Eating a healthy diet is very important. The US dietary gold standard is the DASH (Dietary Approaches to Stop Hypertension) eating plan. It is rich in fruits, vegetables (8-10 servings per day), has low fat or nonfat dairy, and also includes grains, especially whole grains; lean meats, fish and poultry; nuts and beans. It has less that 25% of calories from fat, and less than 1500 mg of sodium per day. The DASH eating plan lowers cholesterol and makes it easy to lose weight. One strategy when trying to make your meals more in line with this method of eating is to think of dividing your plate into 4 quadrants; half the plate should be filled with fruits and vegetables, ¼ whole grains and ¼ protein-rich foods such as lean meat (fish, white skinless chicken), beans or nuts. In addition, there is an inverse relationship between the amount of excess weight lost and the weight of the food eaten; the heavier the food consumed the more excess weight that was lost. A greater weight of food was consumed on the DASH diet than in the control group; however, the extra weight came from the fruits and vegetables, which are 75%-90% water. The DASH diet has similarities to the Ancestral (prudent) diet in which leaves (e.g., lettuce, cabbage, Swiss chard) fresh fruit, root veggies (e.g., carrots, potatoes, yams), broccoli like vegetables, seeds, nuts, fish and wild game were eaten in that order of frequency and quantity. It also has similarities to the traditional healthy Mediterranean diet and the traditional healthy Asian diet.
It is important to combine dietary strategies with exercise. If exercise is fun, people are more likely to do it. Walking can be good exercise and some people benefit from wearing a step counter to measure overall physical activity. A minimum of 10,000 steps per day are needed to meet minimum federal exercise recommendations. After exercise, the body typically craves foods that are rich in water, such as most fruits. This is because the body uses sweat during exercise to keep the core body temperature to a healthy level, but then needs to re-hydrate. An interesting study was conducted in support of this in which students were allowed to eat whatever they wanted from a buffet after participating in a study that had three 2-hour events as the experimental conditions. The three events included resting, two hours of cycling and sitting in a sauna. After the 2-hour event the group that consumed the fewest calories turned out, ironically, to be the ones who cycled for two hours while the individuals who rested or sat in the sauna for two hours consumed considerably more. The reason for this was that the cyclers were more interested in consuming foods rich in water than in consuming calories and so they filled up on foods such as fruits and vegetables that have a lot of water and few calories.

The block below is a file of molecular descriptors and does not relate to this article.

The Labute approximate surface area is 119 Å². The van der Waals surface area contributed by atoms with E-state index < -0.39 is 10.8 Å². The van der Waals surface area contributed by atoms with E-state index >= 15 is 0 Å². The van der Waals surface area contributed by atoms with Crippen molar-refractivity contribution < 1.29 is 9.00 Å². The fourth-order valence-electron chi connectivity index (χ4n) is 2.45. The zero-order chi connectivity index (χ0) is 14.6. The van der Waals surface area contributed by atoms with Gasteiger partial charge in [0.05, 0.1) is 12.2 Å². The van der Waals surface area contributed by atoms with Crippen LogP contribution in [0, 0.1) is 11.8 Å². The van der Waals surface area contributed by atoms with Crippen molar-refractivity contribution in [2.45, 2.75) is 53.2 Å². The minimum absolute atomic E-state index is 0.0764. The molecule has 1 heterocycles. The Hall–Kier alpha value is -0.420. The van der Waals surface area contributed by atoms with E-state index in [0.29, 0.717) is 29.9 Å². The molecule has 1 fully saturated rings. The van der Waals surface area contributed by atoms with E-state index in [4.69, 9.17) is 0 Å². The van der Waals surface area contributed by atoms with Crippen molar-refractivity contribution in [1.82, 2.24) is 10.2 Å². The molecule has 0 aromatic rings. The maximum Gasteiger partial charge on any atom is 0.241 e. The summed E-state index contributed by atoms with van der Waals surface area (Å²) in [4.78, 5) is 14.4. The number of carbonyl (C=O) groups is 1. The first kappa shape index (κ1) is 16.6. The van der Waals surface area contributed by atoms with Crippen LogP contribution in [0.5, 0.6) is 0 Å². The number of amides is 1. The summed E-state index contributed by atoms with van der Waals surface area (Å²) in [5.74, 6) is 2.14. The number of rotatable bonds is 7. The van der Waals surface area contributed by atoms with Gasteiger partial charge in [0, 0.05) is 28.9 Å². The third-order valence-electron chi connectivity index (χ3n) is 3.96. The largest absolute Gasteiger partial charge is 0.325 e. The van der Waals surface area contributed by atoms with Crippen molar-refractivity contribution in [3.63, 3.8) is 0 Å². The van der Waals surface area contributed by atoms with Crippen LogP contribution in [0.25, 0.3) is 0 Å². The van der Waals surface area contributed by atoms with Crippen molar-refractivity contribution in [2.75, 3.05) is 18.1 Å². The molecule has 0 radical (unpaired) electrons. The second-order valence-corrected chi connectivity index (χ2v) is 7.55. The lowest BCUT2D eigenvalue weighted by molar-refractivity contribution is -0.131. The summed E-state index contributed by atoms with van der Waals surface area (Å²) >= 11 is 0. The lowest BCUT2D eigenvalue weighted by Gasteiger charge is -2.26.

As an example, strawberries are an excellent food rich in water, they are 92% water. One cup has 3.4 grams of fiber and only 45 calories. The calorie density is 0.3 calories per gram. For the record, fruit roll-ups do not count as fruits. Fruit roll-ups are, metabolically speaking, no better than sugar. They are only 9% water, 0 g of fiber, 110 calories and have a calorie density of 3.9 calories per gram. Strawberry fruit roll-ups have 13 times more calories than fresh strawberries gram for gram. It should also be noted that sensory-specific satiety will prevent people from eating 13 ounces of strawberries if they are trying to consume the same number of strawberry calories as in 1 ounce of fruit roll-up. This means that the body will tire of eating them and want something different. This is part of the body’s natural mechanism to help it diversify the selection of foods to create a more balanced diet. While on the topic of strawberries, metabolically speaking a strawberry drink is no different from soda. They are 91% water, 0 grams of fiber and 85 calories. The bottom line: eat the fresh strawberries and not the processed strawberries.